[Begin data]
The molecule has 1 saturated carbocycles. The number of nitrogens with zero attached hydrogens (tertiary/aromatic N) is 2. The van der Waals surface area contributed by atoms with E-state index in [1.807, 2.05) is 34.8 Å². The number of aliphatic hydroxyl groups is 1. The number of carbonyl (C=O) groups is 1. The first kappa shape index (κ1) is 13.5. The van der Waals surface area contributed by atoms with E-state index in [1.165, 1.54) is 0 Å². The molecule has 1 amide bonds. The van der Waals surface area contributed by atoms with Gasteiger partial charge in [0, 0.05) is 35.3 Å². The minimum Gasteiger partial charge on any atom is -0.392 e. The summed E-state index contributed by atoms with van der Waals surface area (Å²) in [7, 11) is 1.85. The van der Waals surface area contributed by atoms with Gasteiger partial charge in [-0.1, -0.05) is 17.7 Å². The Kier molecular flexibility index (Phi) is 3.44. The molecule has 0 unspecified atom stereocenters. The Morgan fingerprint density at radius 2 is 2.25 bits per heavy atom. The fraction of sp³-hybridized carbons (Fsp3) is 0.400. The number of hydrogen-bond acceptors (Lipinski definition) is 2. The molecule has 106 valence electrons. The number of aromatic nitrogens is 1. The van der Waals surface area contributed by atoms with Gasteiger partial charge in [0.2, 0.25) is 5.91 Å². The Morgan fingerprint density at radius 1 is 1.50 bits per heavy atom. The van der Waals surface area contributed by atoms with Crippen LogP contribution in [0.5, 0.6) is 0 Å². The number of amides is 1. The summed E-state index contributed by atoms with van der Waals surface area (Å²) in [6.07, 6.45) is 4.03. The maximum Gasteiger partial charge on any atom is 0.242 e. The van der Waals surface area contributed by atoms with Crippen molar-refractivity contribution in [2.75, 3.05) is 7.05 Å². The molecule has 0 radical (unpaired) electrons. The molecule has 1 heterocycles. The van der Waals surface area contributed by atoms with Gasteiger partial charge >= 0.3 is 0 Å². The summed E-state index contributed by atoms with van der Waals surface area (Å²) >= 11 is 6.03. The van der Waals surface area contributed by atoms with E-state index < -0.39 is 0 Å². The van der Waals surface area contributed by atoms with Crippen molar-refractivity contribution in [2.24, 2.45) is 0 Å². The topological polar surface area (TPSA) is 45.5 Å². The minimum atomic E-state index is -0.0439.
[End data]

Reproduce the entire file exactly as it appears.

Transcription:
The molecule has 1 saturated carbocycles. The number of nitrogens with zero attached hydrogens (tertiary/aromatic N) is 2. The van der Waals surface area contributed by atoms with E-state index in [1.807, 2.05) is 34.8 Å². The number of aliphatic hydroxyl groups is 1. The number of carbonyl (C=O) groups is 1. The first kappa shape index (κ1) is 13.5. The van der Waals surface area contributed by atoms with E-state index in [1.165, 1.54) is 0 Å². The molecule has 1 amide bonds. The van der Waals surface area contributed by atoms with Gasteiger partial charge in [0, 0.05) is 35.3 Å². The minimum Gasteiger partial charge on any atom is -0.392 e. The summed E-state index contributed by atoms with van der Waals surface area (Å²) in [7, 11) is 1.85. The van der Waals surface area contributed by atoms with Gasteiger partial charge in [-0.1, -0.05) is 17.7 Å². The Kier molecular flexibility index (Phi) is 3.44. The molecule has 0 unspecified atom stereocenters. The Morgan fingerprint density at radius 2 is 2.25 bits per heavy atom. The fraction of sp³-hybridized carbons (Fsp3) is 0.400. The number of hydrogen-bond acceptors (Lipinski definition) is 2. The molecule has 106 valence electrons. The number of aromatic nitrogens is 1. The van der Waals surface area contributed by atoms with Gasteiger partial charge in [0.2, 0.25) is 5.91 Å². The Morgan fingerprint density at radius 1 is 1.50 bits per heavy atom. The van der Waals surface area contributed by atoms with Crippen LogP contribution in [0.5, 0.6) is 0 Å². The number of amides is 1. The summed E-state index contributed by atoms with van der Waals surface area (Å²) in [6.07, 6.45) is 4.03. The maximum Gasteiger partial charge on any atom is 0.242 e. The van der Waals surface area contributed by atoms with Crippen molar-refractivity contribution in [2.75, 3.05) is 7.05 Å². The molecule has 0 radical (unpaired) electrons. The molecule has 1 heterocycles. The van der Waals surface area contributed by atoms with Gasteiger partial charge >= 0.3 is 0 Å². The summed E-state index contributed by atoms with van der Waals surface area (Å²) >= 11 is 6.03. The van der Waals surface area contributed by atoms with E-state index < -0.39 is 0 Å². The van der Waals surface area contributed by atoms with Crippen molar-refractivity contribution in [2.24, 2.45) is 0 Å². The topological polar surface area (TPSA) is 45.5 Å². The minimum atomic E-state index is -0.0439.